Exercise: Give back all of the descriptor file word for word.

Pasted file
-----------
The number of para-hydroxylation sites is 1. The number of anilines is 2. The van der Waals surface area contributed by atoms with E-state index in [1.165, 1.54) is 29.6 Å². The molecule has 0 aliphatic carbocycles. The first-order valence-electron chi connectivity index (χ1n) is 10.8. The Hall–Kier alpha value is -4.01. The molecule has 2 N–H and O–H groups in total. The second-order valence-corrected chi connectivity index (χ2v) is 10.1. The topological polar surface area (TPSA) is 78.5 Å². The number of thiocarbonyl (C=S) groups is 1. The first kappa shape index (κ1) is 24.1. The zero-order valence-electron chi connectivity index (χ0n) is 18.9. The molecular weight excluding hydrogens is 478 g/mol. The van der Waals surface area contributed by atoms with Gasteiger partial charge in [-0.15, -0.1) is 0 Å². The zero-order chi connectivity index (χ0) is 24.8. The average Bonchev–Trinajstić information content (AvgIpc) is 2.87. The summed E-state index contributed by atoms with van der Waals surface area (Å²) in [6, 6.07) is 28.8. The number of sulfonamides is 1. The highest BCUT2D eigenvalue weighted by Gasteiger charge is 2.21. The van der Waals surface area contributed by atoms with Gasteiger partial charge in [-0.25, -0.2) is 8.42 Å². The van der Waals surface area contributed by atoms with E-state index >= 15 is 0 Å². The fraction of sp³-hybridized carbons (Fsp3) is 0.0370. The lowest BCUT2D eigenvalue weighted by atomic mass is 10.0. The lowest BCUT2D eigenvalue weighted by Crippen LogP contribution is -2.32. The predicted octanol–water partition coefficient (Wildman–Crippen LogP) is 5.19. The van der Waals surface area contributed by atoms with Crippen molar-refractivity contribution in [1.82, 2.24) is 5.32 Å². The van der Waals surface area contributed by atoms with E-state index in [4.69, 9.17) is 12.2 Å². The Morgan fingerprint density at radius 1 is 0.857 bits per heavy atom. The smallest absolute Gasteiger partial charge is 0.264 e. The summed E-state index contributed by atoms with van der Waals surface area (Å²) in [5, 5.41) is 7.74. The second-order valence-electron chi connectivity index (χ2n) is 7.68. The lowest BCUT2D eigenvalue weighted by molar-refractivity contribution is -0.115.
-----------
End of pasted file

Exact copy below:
The number of para-hydroxylation sites is 1. The number of anilines is 2. The van der Waals surface area contributed by atoms with E-state index in [1.165, 1.54) is 29.6 Å². The molecule has 0 aliphatic carbocycles. The first-order valence-electron chi connectivity index (χ1n) is 10.8. The Hall–Kier alpha value is -4.01. The molecule has 2 N–H and O–H groups in total. The second-order valence-corrected chi connectivity index (χ2v) is 10.1. The topological polar surface area (TPSA) is 78.5 Å². The number of thiocarbonyl (C=S) groups is 1. The first kappa shape index (κ1) is 24.1. The zero-order valence-electron chi connectivity index (χ0n) is 18.9. The molecular weight excluding hydrogens is 478 g/mol. The van der Waals surface area contributed by atoms with Gasteiger partial charge in [-0.15, -0.1) is 0 Å². The zero-order chi connectivity index (χ0) is 24.8. The average Bonchev–Trinajstić information content (AvgIpc) is 2.87. The summed E-state index contributed by atoms with van der Waals surface area (Å²) in [6, 6.07) is 28.8. The number of sulfonamides is 1. The highest BCUT2D eigenvalue weighted by Gasteiger charge is 2.21. The van der Waals surface area contributed by atoms with Gasteiger partial charge in [-0.25, -0.2) is 8.42 Å². The van der Waals surface area contributed by atoms with E-state index >= 15 is 0 Å². The fraction of sp³-hybridized carbons (Fsp3) is 0.0370. The lowest BCUT2D eigenvalue weighted by atomic mass is 10.0. The lowest BCUT2D eigenvalue weighted by Crippen LogP contribution is -2.32. The predicted octanol–water partition coefficient (Wildman–Crippen LogP) is 5.19. The van der Waals surface area contributed by atoms with Crippen molar-refractivity contribution in [1.82, 2.24) is 5.32 Å². The van der Waals surface area contributed by atoms with E-state index in [4.69, 9.17) is 12.2 Å². The Morgan fingerprint density at radius 1 is 0.857 bits per heavy atom. The smallest absolute Gasteiger partial charge is 0.264 e. The summed E-state index contributed by atoms with van der Waals surface area (Å²) in [5, 5.41) is 7.74. The second-order valence-electron chi connectivity index (χ2n) is 7.68. The lowest BCUT2D eigenvalue weighted by molar-refractivity contribution is -0.115.